Louis Mathieu Verdilhan Quiz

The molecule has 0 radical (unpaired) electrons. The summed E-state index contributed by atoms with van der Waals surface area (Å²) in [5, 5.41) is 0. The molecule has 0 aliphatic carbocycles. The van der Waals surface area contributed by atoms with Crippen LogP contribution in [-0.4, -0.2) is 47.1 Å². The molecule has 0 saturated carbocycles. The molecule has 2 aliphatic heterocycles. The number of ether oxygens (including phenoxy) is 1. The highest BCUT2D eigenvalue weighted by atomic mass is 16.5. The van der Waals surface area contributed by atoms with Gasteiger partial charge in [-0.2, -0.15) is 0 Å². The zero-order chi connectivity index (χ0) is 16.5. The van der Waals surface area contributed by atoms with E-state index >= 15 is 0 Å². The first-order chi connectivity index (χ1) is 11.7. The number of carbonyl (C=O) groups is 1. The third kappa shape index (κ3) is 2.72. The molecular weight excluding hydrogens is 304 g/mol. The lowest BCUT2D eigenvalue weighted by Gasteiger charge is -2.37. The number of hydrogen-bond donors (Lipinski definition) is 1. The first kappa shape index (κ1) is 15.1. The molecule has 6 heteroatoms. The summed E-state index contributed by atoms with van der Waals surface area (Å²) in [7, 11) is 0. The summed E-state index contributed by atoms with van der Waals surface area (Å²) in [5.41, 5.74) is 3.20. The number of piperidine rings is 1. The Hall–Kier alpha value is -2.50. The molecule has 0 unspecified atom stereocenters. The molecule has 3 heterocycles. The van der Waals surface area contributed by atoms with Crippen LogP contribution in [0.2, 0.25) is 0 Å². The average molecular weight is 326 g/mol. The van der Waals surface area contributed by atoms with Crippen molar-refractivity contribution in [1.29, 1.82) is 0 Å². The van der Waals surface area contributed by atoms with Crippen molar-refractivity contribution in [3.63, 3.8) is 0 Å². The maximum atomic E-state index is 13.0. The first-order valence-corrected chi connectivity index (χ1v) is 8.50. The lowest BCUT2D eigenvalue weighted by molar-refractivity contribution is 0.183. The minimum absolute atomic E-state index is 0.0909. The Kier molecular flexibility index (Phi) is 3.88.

Louis Mathieu Verdilhan (24 November 1875 – 15 December 1928) was a French artist known especially for his paintings of the Old Port of Marseille. He was born in Saint-Gilles-du-Gard. His family moved to the Chartreux district in Marseille in 1877. Born into a poor family, he apprenticed to a house painter in 1890 but began drawing with the support of the Marseille artist Eugène Giraud. In 1895, he established a studio that he kept for his entire life, at No. 12 rue Fort-Notre-Dame. In 1898, he traveled for the first time to Paris and worked with the decorator Adrien Karbowsky to produce part of the ornamentation of the Salon du bois of the decorative arts pavilion for the 1900 World's Fair. He returned to Marseille in 1900. In 1902, he lost his left eye in an accident. His artistic career began in 1902 with an exhibition at Galeries Braun in Marseille and then, in 1905, an exhibition at the Palace of Architects at the Avenue du Prado. He exhibited in Paris in 1906 at the Salon des Indépendants. His early works were painted in a style reminiscent of Monticelli and van Gogh. From 1907 to 1913 his work was influenced by Fauvism and German Expressionism. From 1908 he participated regularly in the Salon d'Automne. In 1909, he spent six months in Versailles where he made many paintings. He occupied from 1910 to 1914 a workshop at No. 12 quay of Rive Neuve. Mobilized in Toulon during the First World War, Verdilhan met Albert Marquet and was influenced by his work. He also met André Suarès and Antoine Bourdelle. After the war, he resided successively in Aix-en-Provence, Cassis and Toulon. On 16 March 1919, he married Hélène Casile, the younger daughter of painter Alfred Casile. He exhibited in New York at the gallery Kraushaar. The paintings he made between 1920 and 1926 are characterized by light, flat colors and harmonious forms bounded by simplified outlines. In 1925 he painted a mural for the Provence pavilion of l'Exposition universelle. In 1926 he painted a decoration for the Opéra de Marseille: this painting represents the festival of 14 July in Marseille and was much criticized during the inauguration of the opera. His palette darkened in the works of his final years. He died of laryngeal cancer on 15 December 1928 in Marseilles. Verdilhan's brother was the painter and sculptor André Alexandre Verdilhan (1881–1963).

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